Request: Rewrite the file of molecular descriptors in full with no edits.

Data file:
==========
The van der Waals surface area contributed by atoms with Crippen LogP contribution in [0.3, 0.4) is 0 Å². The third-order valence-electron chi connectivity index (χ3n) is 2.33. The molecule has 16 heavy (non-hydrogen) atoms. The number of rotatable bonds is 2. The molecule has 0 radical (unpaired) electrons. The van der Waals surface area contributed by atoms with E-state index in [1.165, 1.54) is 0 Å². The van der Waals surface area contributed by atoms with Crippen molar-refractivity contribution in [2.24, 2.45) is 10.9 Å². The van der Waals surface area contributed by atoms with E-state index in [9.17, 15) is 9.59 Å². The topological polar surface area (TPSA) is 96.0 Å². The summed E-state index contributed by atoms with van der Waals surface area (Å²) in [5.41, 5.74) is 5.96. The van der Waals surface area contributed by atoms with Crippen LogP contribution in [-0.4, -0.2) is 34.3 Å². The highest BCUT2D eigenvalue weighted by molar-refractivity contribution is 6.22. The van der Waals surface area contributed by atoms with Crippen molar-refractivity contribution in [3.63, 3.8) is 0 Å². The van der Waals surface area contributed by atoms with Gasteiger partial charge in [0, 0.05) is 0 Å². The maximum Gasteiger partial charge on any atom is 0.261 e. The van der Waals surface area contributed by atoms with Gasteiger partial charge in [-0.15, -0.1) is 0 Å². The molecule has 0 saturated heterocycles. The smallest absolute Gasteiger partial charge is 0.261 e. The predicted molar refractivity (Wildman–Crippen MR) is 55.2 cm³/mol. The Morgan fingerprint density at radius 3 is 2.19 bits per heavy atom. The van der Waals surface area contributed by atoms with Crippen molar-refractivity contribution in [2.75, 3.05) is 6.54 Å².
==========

The van der Waals surface area contributed by atoms with Crippen LogP contribution in [0.3, 0.4) is 0 Å². The third-order valence-electron chi connectivity index (χ3n) is 2.33. The molecule has 16 heavy (non-hydrogen) atoms. The number of rotatable bonds is 2. The molecule has 0 radical (unpaired) electrons. The van der Waals surface area contributed by atoms with E-state index in [1.165, 1.54) is 0 Å². The van der Waals surface area contributed by atoms with Crippen molar-refractivity contribution in [2.24, 2.45) is 10.9 Å². The van der Waals surface area contributed by atoms with E-state index in [9.17, 15) is 9.59 Å². The topological polar surface area (TPSA) is 96.0 Å². The summed E-state index contributed by atoms with van der Waals surface area (Å²) in [5.41, 5.74) is 5.96. The van der Waals surface area contributed by atoms with Crippen LogP contribution in [-0.4, -0.2) is 34.3 Å². The highest BCUT2D eigenvalue weighted by molar-refractivity contribution is 6.22. The van der Waals surface area contributed by atoms with Crippen molar-refractivity contribution in [3.63, 3.8) is 0 Å². The van der Waals surface area contributed by atoms with Gasteiger partial charge in [0, 0.05) is 0 Å². The maximum Gasteiger partial charge on any atom is 0.261 e. The van der Waals surface area contributed by atoms with Gasteiger partial charge in [-0.15, -0.1) is 0 Å². The molecule has 0 saturated heterocycles. The smallest absolute Gasteiger partial charge is 0.261 e. The predicted molar refractivity (Wildman–Crippen MR) is 55.2 cm³/mol. The Morgan fingerprint density at radius 3 is 2.19 bits per heavy atom. The van der Waals surface area contributed by atoms with Crippen molar-refractivity contribution in [2.75, 3.05) is 6.54 Å².